Extracting Skills from Text: Semantics–Not Keywords–Is the ROI Differentiator (part 1 of 2)

Dr. Ayala Allon
Reading Time: 2 minutes

Automatically extracting skills from text documents like CVs and job posts is what enables successful talent mapping between individuals and potential roles. With the right mix of precision and speed, AI deployment can:

  • Accurately connect talent with the right skills to your open roles
  • Achieve best-fit matches quickly, lowering cost and speed to hire
  • Reduce bias 
  • Broaden the talent pool 

However – all AI skills extraction methods aren’t the same, and the difference matters.  

There are two main methodologies at play in the HR Tech space. In our next two blog posts, we’ll explain the ins and outs of each.

 

Explicit Skills vs. Implied Skills

 

First, let’s look at what’s in a document such as a CV. Throughout one’s job history description, there are titles, roles, tasks and skills. Parsing–the means by which data is separated into more easily processed components in order to produce a well-structured set of information–is what enables mapping ability; in this case, skills mapping.

However, CVs and job descriptions are written in a “free-text” manner, whereas a “structured” set of information would be usually in the form of a table or graph. The challenge becomes finding a platform that can scan a CV and identify both the skills that are explicitly indicated in the document as well as those not explicitly mentioned, but which are implied by the tasks the individual describes.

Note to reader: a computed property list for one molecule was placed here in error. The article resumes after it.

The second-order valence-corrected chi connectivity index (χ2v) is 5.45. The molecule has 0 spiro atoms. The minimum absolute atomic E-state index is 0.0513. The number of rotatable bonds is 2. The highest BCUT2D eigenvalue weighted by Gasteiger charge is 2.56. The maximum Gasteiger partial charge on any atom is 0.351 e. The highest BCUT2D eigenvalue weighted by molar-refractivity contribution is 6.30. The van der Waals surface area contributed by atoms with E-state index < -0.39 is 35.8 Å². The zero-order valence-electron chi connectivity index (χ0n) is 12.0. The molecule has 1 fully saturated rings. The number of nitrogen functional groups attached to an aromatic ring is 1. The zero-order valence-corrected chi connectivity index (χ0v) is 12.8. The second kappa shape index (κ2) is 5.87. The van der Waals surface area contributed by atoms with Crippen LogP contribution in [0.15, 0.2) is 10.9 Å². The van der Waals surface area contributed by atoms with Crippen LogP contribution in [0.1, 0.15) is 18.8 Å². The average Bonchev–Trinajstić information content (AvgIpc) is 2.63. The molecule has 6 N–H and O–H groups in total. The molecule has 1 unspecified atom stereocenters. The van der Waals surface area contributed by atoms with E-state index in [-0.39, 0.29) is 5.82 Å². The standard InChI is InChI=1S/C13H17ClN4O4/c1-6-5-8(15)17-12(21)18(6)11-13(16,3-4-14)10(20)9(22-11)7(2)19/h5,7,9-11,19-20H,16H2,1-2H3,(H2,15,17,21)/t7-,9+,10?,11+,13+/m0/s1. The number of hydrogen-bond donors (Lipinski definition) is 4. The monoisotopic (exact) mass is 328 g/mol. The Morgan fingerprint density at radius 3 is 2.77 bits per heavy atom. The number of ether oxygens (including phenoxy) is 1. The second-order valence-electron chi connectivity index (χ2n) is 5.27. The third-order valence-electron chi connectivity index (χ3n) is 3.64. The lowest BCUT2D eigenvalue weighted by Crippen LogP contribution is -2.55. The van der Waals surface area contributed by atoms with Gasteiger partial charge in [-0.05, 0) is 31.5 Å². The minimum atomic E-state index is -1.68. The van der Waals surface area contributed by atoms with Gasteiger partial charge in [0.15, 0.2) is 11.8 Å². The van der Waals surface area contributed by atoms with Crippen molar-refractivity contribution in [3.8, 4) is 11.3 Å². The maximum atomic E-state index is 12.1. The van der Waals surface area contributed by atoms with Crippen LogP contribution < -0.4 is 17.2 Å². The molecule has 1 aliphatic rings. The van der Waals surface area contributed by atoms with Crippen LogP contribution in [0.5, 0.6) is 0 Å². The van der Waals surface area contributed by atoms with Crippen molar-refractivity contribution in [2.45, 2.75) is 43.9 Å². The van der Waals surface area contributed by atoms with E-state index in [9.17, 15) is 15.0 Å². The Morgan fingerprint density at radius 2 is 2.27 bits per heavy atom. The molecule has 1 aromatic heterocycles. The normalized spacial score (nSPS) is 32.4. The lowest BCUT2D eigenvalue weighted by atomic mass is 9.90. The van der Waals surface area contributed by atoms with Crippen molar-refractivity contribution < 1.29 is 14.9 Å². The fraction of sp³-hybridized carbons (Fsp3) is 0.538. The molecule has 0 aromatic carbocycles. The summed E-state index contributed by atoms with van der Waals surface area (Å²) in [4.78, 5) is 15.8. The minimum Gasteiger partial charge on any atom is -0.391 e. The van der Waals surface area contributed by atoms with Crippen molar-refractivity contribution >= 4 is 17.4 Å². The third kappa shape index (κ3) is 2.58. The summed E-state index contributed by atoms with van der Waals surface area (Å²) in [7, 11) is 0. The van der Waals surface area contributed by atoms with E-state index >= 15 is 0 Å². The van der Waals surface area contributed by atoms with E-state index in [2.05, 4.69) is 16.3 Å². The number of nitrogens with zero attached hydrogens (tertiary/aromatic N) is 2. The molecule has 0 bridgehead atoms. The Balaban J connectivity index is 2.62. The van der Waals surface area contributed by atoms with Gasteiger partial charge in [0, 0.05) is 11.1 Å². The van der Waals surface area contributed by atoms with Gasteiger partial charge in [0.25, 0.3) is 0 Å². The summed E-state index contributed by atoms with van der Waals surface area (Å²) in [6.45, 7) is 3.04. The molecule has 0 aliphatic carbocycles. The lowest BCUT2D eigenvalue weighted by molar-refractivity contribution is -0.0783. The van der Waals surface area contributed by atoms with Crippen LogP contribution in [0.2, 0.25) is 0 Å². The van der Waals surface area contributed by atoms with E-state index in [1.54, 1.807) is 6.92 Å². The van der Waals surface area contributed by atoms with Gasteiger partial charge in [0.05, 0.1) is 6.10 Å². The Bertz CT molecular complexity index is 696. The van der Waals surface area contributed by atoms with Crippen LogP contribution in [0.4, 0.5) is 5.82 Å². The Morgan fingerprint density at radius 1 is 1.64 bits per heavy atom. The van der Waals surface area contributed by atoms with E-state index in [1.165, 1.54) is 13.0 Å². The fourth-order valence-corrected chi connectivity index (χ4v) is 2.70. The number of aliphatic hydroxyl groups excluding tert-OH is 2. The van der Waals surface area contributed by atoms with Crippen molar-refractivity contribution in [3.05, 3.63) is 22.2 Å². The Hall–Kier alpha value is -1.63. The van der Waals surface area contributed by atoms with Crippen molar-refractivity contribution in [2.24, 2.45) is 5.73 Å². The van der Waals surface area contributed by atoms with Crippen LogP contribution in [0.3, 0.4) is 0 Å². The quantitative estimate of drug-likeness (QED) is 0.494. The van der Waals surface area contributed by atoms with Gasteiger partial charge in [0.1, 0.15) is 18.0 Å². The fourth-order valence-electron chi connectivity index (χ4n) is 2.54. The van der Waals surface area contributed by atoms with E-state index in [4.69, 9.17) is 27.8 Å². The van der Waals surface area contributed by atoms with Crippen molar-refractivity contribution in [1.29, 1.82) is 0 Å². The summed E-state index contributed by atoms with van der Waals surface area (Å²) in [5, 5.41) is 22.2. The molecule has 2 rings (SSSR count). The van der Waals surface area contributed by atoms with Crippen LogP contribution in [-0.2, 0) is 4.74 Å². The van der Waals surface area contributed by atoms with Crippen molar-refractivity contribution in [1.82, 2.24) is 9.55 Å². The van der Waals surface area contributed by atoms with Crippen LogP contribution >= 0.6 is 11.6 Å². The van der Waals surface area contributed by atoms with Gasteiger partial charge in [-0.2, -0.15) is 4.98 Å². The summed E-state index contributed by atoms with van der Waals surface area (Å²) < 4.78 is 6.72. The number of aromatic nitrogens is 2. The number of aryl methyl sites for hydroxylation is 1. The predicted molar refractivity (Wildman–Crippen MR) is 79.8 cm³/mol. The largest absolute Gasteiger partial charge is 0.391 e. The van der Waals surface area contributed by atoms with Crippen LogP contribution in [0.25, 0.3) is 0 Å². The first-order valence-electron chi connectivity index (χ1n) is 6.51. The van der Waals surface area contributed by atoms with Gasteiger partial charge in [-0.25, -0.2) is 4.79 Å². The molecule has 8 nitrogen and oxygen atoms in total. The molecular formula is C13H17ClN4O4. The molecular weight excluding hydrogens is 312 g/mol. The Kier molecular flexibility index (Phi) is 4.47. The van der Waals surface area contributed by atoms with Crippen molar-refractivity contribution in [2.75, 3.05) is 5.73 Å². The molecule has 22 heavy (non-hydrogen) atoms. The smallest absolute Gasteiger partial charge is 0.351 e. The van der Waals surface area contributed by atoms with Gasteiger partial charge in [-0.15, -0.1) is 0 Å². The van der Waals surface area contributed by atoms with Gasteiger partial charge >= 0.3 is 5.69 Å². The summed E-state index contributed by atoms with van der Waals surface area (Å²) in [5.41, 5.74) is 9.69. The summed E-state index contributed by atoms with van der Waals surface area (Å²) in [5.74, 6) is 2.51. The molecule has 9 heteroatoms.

Here’s an example. A financial analyst lists the following tasks on their CV: 

 

  • Maintaining and improving dashboards and calculation files of multiple reports using advanced Excel
  • Assessing credit risks  

From the description of these tasks, one can deduce the individual is proficient at the following skills:

 

  • Creating a financial report
  • Analyzing financial risk

But without those specifically-worded skills outlined in the CV, how can a machine learning platform infer such capabilities?

 

Keywords vs. Semantics: The Keywords Approach

 

Put simply, using the Keywords Approach to skills extraction means words on the keywords list must appear in the exact same way within the CV in order to be extracted. Conversely, any skills not listed on the keywords list will not be extracted. 

Here’s an example. If the skill “economics” is listed on the keyword list, it will only be extracted if it appears exactly that way on the CV. If instead, a CV includes variations of that word, such as “economist,” the keyword-focused platform will not detect it as a skill. 

Taken further, words that are included in the keywords list but appear in the CV not in the context of skills will also be extracted as skills, despite being mentioned in a different context.

Therefore, the deficiency of a keywords approach is that it can result in missing skills that aren’t explicitly mentioned in the text, or which aren’t included in the keywords list. It can also extract words as skills even though they were not mentioned in that context. In other words, keywords approach is context-free.

 

In our next blog post, we’ll explain the Semantics Approach to AI-enabled skills extraction.